Therapist Notes – Semispinalis cervicis

This headache at the base of the head is almost always relieved by mobilizing the atlas. Several techniques, including cranial, intra-oral, and anterior cervical NMT mobilize the atlas. The common mistake is to spend too much time behind the atlas. After loosening the posterior musculature, the atlas needs to move back into a mobile positon. Afterward, the trigger points in the semispinalis cervicis will release and stabilize. Mobilizing the fixated atlas prevents the pattern from re-establishing because of upper cervical imbalances.

Start by Understanding the Anatomy.
About the coloring of the illustrations…

This muscle is deep in the back of the neck and extends into the upper ribs. You can read more about it in this post about semispinalis cervicis.

Treatment Sequencing

This pain pattern is often used as an indicator that the atlas is anterior. The pain pattern usually dissipates when the atlas is properly mobilized.

This protocol loosens the suboccipital region, which, as a rule of thumb, is the first step in treating around the cervical spine.

Now that the suboccipital region is loosened, the next step is to evaluate and mobilize the atlas. I like the intraoral mobilization but some therapists and clients are not comfortable with that and prefer using the transverse processes. This post has pages from the manual for evaluation and mobilization of the atlantooccipital joint.

This pattern may linger when trigger points around the 5th cervical are still active. This cervical lamina routine is a solid approach to releasing those fixations. As well, it releases the trigger points in the semispinalis cervicis.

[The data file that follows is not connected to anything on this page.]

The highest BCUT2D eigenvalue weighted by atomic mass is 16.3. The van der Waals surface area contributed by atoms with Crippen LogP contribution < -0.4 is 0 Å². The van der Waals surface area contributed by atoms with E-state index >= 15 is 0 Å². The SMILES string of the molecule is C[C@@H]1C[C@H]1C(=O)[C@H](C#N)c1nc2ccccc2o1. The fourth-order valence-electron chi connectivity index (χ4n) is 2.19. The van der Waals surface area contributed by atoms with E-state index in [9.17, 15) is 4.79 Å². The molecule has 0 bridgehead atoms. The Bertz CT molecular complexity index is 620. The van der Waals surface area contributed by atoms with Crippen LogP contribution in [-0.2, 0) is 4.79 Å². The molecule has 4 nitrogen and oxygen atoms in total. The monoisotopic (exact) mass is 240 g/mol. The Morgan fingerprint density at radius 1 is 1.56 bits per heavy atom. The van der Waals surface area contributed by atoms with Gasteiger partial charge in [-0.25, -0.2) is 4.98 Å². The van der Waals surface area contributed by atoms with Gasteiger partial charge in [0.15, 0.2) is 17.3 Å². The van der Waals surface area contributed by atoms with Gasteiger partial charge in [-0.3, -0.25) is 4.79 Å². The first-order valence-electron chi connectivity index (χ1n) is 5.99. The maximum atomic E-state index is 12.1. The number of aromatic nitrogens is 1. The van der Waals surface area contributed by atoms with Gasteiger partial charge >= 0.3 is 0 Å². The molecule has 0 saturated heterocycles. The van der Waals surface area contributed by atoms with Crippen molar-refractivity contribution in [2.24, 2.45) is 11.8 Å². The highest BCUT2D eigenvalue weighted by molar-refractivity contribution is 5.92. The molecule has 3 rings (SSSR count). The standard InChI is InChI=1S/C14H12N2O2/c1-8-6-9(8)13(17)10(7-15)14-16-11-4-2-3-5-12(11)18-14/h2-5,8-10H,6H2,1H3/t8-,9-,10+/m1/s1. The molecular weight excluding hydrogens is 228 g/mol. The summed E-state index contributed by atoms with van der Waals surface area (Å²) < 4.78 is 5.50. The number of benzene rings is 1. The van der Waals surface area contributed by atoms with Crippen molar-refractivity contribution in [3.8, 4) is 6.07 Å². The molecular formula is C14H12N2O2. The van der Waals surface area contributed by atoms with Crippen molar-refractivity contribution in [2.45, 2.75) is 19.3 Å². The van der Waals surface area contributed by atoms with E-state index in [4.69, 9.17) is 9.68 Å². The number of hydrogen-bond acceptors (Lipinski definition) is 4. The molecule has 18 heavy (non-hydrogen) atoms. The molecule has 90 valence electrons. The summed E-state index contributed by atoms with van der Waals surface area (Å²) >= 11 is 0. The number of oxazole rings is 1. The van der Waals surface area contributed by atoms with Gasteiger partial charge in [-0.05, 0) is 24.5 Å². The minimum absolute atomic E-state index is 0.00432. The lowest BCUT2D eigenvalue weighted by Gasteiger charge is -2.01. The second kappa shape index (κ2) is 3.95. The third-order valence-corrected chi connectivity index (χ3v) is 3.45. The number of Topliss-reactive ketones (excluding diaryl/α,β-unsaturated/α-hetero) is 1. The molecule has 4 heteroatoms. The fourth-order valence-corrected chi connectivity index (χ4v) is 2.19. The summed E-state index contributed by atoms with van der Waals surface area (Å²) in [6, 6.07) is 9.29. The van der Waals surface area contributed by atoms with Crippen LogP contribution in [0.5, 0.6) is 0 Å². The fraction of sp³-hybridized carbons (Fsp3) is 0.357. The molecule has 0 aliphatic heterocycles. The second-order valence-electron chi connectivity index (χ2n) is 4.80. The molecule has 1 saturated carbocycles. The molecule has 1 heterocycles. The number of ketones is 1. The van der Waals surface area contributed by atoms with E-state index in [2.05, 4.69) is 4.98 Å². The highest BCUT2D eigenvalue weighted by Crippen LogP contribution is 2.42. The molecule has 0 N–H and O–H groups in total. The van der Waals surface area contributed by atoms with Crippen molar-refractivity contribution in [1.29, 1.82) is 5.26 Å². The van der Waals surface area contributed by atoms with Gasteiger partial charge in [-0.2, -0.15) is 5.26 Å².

Stretching and other techniques can be used to stabilize the musculature around the upper cervicals and prevent the atlas from being wedged forward again. Lengthening the scalenes and other musculature in the lower anterior cervicals allows the base of the neck to support the correction of Forward-Head posture.

This site is undergoing changes. Starting in early 2020, we began changing the format of the posts to include more extensive self-care, illustrations, therapist notes, anatomy, and protocols. We’d love your feedback. We are adding posts and converting the old posts as quickly as time permits.

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Is the pain from
degenerative discs or
trigger points in the muscle?

This post discusses the differences in pain from disc problems and pain from trigger points. Who should you see to help with your pain?

Tony Preston has a practice in Atlanta, Georgia where he sees clients. He has written and taught about anatomy, trigger points, and cranial therapies since the mid-90s.

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*This site is undergoing major changes. We are reformatting and expanding the posts to make it easier to read, more accessible, and
to include more patterns with better self-care. In the meanwhile, there will be inconsistency in formatting, content, and readability until we get the old posts updated. Please excuse our mess.